Laptop or tablet (college-level computer) — This is universally necessary for schoolwork, as education models have shifted toward digital word-processing (Microsoft Word, Google Docs, etc.), online assignment submission (Canvas, Google Classroom, Gradescope, EdX, etc.), and virtual project spaces (Slides/PowerPoint for presentations, Zoom for meetings, etc.). Tablets are also amazing for taking notes and completing forms and problem sets (especially helpful if you’re planning to concentrate in STEM).

Personal Take: Plants — I am a plant-geek. I think everyone should have plants in their room. I can go on and on, but here are a few big reasons why everyone should have plants: they brighten up the room with color, many indoor plants can clean the air, they can support mental and emotional health, and they are just beautiful. In sum, plants are a must-have.

Picture of two round glass pots with houseplants in them.

Plant Swag

Who wouldn't want to have terrariums like these in their room?

Should-Haves (things that are very useful or that make my life easier)

Extension cords and power strips — You may be surprised by how many electronics you will have in your dorm. For example, let’s consider device chargers (phone, laptop, tablet, digital watch), lamps (desk lamp, common room lamp), Micro-fridge, air filter (or filters), hanging lights (and other lights), and fans. Can you think of other electronics you might need? Exactly.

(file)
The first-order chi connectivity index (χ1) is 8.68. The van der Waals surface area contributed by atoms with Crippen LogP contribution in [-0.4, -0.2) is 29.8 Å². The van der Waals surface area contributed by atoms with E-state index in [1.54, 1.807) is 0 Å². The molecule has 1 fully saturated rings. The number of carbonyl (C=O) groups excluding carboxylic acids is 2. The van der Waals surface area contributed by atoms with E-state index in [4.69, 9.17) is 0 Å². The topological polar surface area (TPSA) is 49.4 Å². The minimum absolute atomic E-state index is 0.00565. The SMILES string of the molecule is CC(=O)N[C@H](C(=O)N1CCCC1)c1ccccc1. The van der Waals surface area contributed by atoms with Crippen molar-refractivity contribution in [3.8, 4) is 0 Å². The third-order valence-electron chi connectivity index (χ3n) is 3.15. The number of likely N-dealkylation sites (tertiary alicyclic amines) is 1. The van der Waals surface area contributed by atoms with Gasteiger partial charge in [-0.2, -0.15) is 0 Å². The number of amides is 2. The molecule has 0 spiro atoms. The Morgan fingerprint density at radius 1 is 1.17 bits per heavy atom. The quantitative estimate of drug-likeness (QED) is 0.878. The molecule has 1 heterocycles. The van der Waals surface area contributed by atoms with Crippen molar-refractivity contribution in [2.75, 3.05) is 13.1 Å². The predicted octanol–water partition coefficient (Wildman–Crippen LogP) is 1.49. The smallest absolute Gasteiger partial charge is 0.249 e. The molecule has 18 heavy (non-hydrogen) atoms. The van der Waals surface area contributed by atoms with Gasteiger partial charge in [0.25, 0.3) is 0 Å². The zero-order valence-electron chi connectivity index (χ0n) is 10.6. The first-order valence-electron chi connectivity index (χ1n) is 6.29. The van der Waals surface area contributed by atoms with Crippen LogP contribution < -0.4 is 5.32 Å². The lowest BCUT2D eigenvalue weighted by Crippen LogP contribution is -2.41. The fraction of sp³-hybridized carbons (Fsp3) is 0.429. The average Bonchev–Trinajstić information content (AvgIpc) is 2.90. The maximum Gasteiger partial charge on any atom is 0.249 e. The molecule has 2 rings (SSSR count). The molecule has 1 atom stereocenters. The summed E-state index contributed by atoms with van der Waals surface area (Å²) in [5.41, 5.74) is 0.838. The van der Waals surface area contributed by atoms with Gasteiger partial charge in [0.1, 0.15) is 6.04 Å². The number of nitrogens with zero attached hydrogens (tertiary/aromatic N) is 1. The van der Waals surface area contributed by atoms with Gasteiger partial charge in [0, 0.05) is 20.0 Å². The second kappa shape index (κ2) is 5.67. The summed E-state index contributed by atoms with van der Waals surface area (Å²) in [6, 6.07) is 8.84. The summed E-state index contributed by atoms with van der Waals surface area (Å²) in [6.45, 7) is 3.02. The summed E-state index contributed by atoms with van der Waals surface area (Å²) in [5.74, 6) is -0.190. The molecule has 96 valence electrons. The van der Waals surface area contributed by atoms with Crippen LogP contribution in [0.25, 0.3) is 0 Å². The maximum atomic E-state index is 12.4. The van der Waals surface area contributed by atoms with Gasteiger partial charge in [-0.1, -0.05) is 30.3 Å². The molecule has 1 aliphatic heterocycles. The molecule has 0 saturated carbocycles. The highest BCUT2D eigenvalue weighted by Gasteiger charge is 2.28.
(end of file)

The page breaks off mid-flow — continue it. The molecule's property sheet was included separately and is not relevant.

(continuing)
Desk lamp — Speaking of desk lamps, a desk lamp is definitely a should-have for those late-night studying sessions. A desk lamp can not only help you focus, but it can also allow your roommates to sleep!

Clock (digital, or if you’re fancy, analog) — This is another electronic I forgot to mention in my list above (goes to show there are likely more uses for power strips than you would expect). Although we have clocks on our phones, having one for quick time reference while working or getting out of bed can be extremely helpful. If you’re like me, you’ll set the clock 3 minutes ahead so you aren’t late for things!

Dining/Kitchen supplies (forks, spoons, bowls, plates, etc. ~ reusable if possible) — I also recommend bringing a sponge and dish soap. You’d be surprised how much you’ll eat at night or even during the day in your room. Also, you may have friends over or host a cookout. You’ll definitely want to have your own silverware and dishes when those happen. There are many extremely affordable options at the Targets nearby (continue reading to learn more about this)!

Picture of a plate of fried rice on a plastic plate with a spoon.

Taste of Home

Plus, you can serve the food you cook!

Draw-string bag, tote bag, or something to carry your stuff — Going to the gym? Going to Boston or Cambridge Commons (or the Yard) to throw around a frisbee with friends? Grocery (or more just snack) shopping? Something in which to carry your stuff will help you out immensely.